The Charlize/Raquel situation was cute. I liked how Raquel’s best friend, Aaron, also likes Charlize, and he just wants Raquel to be honest with him about liking her as well. I was a little bit confused about why Raquel has some internalized homophobia making it hard for her to accept that she likes Charlize. It was unclear to me if this was coming from her family (who seemed very accepting) or if it was just worrying how her peers would react or what exactly. I think a richer development of that would have helped make the scenes where Raquel works on accepting herself more powerful.

Overall, this is a fun take on the viral game tempting the supernatural trope. The setting of the Bronx and the main character’s Afro-Latinx culture are both well developed. It’s a medium scary read that will certainly appeal to YA readers.

If you found this review helpful, please consider tipping me on ko-fi, checking out my digital items available in my ko-fi shop, buying one of my publications, or using one of my referral/coupon codesThank you for your support!

4 out of 5 stars

Length: 352 pages – average but on the longer side

Source: NetGalley

Buy It (Amazon or Bookshop.org)

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Publication Announcement: Short Story “The University of Late-Night Moans”

Digital cover of an anthology. A Black person in a gold dress with an ethereal crown stands in front of a pink and purple background.
Cover art by Craig Hale.

I am thrilled to announce that I have a short story coming up in issue 3 of Decoded Pride: A science fiction, fantasy, and horror story-a-day anthology for Pride month!

This is a really cool project. The editors worked hard to select and curate a collection of flash fiction, short stories, longer fiction, and comics by queer and trans authors with queer and trans themes to celebrate Pride month. Have you been frustrated with how corporate Pride has become? Are you a more introverted queer person? Then this is the ideal way to celebrate Pride this year!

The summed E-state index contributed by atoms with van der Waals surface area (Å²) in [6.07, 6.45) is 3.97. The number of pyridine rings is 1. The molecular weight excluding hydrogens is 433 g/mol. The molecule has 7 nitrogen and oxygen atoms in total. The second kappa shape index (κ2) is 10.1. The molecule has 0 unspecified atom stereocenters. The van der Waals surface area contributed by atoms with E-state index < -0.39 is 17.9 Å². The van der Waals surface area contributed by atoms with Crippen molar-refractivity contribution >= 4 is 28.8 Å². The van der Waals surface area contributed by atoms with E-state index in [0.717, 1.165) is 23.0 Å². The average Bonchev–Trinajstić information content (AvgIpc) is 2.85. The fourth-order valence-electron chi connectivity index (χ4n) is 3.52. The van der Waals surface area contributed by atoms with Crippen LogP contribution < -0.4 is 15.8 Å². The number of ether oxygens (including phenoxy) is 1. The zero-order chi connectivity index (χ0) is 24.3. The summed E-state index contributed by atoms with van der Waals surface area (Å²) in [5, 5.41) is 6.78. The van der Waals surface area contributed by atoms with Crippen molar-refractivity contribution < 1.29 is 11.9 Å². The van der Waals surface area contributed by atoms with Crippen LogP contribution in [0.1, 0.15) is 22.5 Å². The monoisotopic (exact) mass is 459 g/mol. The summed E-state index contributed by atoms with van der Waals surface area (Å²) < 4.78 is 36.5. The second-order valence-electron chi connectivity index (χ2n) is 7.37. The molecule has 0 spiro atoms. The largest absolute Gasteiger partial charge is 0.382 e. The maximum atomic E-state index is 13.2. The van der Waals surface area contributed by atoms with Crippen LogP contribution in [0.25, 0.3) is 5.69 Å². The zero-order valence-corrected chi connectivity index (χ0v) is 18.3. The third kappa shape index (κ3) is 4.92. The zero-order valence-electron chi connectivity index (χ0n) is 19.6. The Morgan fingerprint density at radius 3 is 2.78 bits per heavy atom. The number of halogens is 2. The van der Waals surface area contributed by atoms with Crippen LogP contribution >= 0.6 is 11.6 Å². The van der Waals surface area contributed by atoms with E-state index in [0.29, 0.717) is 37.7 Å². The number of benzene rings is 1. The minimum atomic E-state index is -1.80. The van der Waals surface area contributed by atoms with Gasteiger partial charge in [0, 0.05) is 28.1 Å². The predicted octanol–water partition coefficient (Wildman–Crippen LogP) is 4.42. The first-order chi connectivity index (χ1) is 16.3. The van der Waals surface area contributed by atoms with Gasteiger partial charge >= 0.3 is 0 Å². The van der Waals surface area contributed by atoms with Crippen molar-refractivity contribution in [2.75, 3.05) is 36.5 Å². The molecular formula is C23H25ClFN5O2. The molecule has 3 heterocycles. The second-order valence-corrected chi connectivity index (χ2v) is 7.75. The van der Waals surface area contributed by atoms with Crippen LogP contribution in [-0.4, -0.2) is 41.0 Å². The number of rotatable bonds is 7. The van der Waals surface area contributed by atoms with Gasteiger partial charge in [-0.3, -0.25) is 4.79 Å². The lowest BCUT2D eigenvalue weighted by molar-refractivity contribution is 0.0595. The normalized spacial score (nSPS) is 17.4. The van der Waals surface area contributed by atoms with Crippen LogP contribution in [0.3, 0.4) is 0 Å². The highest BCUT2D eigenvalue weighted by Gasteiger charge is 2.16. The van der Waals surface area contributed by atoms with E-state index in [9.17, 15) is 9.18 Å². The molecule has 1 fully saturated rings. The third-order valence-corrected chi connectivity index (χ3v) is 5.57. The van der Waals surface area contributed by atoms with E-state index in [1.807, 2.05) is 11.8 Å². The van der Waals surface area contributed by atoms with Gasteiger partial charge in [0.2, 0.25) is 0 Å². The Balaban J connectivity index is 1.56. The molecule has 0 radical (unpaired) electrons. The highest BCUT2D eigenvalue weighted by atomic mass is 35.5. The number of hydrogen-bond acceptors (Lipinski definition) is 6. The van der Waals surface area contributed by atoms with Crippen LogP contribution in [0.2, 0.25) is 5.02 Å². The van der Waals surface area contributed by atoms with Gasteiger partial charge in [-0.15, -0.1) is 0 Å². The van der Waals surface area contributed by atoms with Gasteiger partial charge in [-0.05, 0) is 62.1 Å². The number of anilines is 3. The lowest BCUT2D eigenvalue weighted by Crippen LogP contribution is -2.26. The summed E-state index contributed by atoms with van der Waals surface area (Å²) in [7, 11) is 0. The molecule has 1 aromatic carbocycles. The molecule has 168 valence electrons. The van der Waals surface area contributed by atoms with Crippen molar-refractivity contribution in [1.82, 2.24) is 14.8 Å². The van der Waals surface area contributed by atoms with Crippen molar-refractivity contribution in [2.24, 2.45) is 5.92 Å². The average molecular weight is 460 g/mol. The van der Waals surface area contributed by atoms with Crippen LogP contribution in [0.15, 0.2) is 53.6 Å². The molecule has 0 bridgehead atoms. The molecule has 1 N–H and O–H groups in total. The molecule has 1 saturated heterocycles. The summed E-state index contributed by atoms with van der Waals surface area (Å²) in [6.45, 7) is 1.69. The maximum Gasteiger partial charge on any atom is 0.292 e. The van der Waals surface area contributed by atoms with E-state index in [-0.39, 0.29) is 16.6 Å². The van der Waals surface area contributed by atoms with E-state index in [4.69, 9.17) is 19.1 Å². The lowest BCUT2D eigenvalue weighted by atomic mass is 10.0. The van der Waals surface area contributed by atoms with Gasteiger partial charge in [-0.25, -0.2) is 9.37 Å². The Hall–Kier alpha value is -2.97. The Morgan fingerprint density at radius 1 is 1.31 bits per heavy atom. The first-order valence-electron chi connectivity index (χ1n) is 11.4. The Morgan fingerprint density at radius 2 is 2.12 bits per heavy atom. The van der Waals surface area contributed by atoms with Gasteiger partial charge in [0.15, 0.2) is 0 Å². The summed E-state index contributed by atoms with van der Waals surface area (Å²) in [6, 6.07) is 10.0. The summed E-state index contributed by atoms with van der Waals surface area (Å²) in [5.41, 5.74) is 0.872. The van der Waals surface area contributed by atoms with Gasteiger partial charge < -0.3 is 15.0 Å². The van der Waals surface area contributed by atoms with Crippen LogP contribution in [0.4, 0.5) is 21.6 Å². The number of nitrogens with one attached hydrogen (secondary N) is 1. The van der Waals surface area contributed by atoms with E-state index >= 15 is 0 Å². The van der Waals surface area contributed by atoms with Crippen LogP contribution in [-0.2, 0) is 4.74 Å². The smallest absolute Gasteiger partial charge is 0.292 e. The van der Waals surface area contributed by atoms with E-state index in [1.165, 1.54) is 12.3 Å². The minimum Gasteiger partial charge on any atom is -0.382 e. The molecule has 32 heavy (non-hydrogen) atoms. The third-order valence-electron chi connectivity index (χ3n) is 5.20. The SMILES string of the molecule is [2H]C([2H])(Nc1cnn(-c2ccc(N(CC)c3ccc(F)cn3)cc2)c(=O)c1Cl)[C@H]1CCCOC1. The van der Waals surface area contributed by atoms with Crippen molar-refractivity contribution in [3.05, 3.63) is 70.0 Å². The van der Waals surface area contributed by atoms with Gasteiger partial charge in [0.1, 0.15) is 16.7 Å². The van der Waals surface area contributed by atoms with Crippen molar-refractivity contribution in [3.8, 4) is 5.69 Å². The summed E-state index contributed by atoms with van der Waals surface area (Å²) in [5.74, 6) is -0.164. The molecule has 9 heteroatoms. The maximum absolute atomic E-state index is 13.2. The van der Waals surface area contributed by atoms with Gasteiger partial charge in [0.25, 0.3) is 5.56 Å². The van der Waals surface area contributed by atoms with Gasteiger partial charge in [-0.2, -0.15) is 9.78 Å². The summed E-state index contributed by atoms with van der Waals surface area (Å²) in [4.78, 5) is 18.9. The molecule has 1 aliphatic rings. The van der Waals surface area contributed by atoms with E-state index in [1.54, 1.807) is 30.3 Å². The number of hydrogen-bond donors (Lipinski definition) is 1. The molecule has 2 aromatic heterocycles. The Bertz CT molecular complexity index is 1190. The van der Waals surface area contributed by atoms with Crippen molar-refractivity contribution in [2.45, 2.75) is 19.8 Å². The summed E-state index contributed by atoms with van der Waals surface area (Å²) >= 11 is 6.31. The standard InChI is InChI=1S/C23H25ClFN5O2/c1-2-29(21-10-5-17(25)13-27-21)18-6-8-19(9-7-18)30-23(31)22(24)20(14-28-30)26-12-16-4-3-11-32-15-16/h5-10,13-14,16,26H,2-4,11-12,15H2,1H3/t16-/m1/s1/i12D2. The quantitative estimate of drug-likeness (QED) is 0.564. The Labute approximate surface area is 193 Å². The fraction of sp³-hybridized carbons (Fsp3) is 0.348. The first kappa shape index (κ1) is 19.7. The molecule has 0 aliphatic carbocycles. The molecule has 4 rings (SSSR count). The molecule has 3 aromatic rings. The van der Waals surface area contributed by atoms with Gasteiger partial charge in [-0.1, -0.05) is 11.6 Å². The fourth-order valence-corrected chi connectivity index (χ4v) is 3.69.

The way it works is you pay the $14.99 subscription fee, and then you have access to the website where all the creative works drop each day. In the late summer or early fall, you’ll be sent a color PDF of all the stories plus interviews with all 30 authors (yes, including me!) You can subscribe at any point throughout the month and get retroactive access to the previous stories. After the month is over, you can still purchase the PDF. As a thank you for being one of my supporters, now through June 30th you can get $2 off your purchase with the discount code FrienzNFam at check-out.

My short story will published on Thursday, June 9th. It’s a sapphic fantasy romance. That means expect something supernatural. Expect women loving women. And I promise you a happy ever after. Also, expect some 90s nostalgia.

Here’s the blurb:

It’s 1998, and Leonora’s friend Virginia is helping her investigate the moans coming from the cemetery across the train tracks from her dorm.

Please be sure to check out my Publications Page for my other work.

6 Tips for Planning a Successful Balcony Garden

A green ombre background with the words in a handwritten style script written in black over it - 6 Tips for Planning a Successful Balcony Garden. Under the words is a photo of a variety of green plants growing in red containers on a balcony.

Balcony gardens both enhance your own living space and are good for the planet, since they feed the bees. To have a successful balcony garden, it’s important to plan it to fit the space you have. Here are some tips to help you end up with a lush balcony.

1. Know the sun exposure your balcony gets.